Three matters monopolized the meeting of the Cuban branch of the International Association of Art Critics (AICA) held last October 4 at the home of its current president, Dr. Llilian Llanes, with the participation of new and old members. The meeting followed the route of the periodical event and the analysis of problems having an impact on current Cuban visual arts.
Detailed actions were outlined there to materialize an anthology on the critique of Dr. Adelaida de Juan (Havana, 1931-2018), an acclaimed History of Art professor and a UNESCO Latin American art expert who headed AICA-Cuba in the second half of the 1980s, was its honorary president when it was reconstituted in 2013 and led a criticism workshop in the University of Havana for several years. The compilation must be corollary of the AICA International Prize for the Distinguished Contribution to Art Criticism (…).The Prize was awarded during the inaugural day of the 49th edition of the Congress, held in the Cuban capital under the theme “New utopias: art, memory and contexts” (…)
In addition, the need to include art critics (Roberto Fernández Retamar, National Prize for Literature) in the National Registry of the Creator of Works of Plastic and Applied Arts was retaken at the meeting. A demand already presented in a meeting of the Union of Writers and Artists of Cuba, notified to the Ministry of Culture and still without a satisfactory solution. The alternative of being in the Registry of the Literary Creator, which up to a certain point dignifies the status of a profession still belittled by some, was not feasible for all those exercising visual art criticism in Cuba. (…)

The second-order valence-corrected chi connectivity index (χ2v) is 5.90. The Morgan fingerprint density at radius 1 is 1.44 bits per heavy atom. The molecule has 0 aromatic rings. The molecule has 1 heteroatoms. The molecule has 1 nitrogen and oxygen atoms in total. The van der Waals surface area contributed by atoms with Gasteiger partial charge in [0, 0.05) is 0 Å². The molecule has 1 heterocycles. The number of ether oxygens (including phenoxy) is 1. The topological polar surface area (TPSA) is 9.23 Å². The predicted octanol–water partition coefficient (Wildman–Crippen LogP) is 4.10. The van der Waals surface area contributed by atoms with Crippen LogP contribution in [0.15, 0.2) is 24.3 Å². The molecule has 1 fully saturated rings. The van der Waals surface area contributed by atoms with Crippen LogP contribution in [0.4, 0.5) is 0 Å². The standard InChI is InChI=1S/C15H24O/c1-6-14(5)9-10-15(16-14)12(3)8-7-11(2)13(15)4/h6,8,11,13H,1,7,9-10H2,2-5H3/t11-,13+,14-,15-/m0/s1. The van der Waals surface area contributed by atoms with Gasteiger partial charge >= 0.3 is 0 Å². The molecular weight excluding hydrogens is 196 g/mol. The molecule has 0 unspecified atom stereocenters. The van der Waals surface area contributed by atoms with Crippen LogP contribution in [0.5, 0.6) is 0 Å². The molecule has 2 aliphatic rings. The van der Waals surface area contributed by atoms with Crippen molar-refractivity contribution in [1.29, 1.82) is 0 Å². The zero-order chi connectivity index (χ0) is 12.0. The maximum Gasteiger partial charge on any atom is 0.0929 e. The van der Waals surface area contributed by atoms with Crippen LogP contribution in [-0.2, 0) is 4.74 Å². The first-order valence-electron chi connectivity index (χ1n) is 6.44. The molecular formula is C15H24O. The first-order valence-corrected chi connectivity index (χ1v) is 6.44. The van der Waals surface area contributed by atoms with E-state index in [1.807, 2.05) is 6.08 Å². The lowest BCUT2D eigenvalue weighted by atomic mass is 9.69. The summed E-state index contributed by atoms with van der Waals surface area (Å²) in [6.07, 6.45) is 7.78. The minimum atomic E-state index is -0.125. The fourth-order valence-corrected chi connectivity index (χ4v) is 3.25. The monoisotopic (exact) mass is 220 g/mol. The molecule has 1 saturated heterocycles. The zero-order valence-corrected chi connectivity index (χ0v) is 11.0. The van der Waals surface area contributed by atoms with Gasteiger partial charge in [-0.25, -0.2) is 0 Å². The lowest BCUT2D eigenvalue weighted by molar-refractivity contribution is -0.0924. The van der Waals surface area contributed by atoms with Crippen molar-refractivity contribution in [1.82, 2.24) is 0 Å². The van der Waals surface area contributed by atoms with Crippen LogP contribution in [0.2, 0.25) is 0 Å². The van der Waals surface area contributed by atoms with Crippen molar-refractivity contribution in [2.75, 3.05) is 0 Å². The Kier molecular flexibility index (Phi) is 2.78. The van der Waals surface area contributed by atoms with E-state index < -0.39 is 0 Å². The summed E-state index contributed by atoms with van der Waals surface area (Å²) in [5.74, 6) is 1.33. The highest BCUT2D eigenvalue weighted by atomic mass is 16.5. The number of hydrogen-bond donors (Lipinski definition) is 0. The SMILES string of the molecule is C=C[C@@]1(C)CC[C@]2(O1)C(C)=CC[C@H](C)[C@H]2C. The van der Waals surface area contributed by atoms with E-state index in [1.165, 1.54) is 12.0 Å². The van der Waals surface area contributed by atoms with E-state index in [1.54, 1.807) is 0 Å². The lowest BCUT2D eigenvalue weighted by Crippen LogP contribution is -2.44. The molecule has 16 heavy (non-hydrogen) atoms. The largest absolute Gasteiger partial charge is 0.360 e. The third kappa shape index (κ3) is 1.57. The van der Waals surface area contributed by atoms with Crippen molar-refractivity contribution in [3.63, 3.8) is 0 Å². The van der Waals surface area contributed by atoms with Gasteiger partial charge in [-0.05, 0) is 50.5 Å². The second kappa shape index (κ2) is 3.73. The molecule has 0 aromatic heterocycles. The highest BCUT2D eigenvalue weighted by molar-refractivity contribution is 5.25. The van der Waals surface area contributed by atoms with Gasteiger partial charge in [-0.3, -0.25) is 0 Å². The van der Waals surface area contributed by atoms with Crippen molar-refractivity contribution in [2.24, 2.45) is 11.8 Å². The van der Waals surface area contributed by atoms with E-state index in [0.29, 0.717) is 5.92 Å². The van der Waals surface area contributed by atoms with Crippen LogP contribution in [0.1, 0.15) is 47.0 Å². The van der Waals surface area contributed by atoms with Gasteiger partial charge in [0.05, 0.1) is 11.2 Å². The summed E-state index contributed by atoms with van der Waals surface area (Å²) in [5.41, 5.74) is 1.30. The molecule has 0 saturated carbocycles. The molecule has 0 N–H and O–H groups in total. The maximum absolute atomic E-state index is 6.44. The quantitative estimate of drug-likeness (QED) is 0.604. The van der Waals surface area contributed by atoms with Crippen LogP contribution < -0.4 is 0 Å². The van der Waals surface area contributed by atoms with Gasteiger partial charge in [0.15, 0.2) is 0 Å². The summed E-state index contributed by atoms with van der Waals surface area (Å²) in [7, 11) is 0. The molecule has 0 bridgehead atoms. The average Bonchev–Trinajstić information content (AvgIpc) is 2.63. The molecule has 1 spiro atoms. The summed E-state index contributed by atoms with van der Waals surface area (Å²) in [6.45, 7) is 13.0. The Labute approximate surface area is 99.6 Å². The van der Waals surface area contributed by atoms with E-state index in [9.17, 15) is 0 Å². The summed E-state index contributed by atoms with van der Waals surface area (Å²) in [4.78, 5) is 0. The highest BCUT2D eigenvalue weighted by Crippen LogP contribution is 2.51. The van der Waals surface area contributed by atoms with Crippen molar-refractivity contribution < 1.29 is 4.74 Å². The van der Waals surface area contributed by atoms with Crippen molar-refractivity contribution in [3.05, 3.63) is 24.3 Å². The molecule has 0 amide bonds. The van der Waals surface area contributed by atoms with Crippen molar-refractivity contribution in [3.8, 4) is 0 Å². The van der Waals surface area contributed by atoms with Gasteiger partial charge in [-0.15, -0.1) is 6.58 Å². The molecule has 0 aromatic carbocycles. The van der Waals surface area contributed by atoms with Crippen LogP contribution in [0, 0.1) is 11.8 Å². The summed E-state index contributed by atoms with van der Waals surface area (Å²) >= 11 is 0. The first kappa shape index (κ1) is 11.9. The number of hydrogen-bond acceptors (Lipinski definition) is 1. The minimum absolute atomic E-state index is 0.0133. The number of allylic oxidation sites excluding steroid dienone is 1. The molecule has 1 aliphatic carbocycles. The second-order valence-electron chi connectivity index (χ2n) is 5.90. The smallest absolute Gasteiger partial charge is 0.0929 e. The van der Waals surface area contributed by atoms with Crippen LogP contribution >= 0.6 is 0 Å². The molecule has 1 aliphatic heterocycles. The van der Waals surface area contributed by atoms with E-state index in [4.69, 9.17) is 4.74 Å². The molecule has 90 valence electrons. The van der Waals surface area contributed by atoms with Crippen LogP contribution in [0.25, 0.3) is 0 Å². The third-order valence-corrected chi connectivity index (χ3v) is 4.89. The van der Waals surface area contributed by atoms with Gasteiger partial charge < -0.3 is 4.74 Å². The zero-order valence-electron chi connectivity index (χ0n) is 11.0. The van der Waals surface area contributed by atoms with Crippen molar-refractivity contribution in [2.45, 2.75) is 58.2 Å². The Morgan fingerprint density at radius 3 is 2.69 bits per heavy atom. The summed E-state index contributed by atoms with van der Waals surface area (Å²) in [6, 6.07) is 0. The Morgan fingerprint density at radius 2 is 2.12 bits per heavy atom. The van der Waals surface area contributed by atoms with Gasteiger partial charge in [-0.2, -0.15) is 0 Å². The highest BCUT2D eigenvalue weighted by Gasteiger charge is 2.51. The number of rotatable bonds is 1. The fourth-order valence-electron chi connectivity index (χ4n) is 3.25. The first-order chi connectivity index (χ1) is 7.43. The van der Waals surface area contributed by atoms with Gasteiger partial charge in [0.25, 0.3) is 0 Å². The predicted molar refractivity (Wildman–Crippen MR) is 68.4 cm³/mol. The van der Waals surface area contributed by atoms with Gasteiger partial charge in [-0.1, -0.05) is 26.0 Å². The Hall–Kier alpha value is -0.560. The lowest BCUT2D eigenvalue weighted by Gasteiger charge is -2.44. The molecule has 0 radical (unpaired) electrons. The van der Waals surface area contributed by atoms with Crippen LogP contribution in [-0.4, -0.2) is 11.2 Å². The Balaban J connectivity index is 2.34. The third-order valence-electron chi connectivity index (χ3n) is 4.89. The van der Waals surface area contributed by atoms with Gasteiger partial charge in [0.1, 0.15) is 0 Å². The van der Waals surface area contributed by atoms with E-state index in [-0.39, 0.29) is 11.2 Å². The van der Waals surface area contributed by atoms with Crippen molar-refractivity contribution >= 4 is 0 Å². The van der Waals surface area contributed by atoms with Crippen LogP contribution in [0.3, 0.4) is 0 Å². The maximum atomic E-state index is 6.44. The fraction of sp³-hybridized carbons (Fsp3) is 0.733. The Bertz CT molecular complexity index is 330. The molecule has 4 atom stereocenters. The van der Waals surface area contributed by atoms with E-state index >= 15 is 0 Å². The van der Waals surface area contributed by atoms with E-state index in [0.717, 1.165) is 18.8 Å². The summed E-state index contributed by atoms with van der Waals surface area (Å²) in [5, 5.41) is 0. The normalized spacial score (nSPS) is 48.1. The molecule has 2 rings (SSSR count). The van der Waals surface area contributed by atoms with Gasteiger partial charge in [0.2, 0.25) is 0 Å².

There was also a debate on Decree 349, related to the application of the cultural policy and which should take effect in December. A legislative project that is not directed at regulating the freedom of creation but rather at preventing transgressions of that policy, as the official press has indicated (…).The same press suggested that the Decree have a complementary and clarifying regulation, agreed upon with the intellectuals. And in that sense the AICA meeting had its say and expressed its general concerns about the referred Decree 349 in terms of the way it was written and its putting into practice. (…) several critics (…) considered that the regulatory imprecisions left a very open ground for free interpretation and the probabilities that not sufficiently trained inspectors would inconsistently and regrettably impose measures, which could reproduce past mistakes.
Other pressing issues, like artistic education, will be the object of exposition and analysis in the next meetings of the Cuban chapter of the AICA.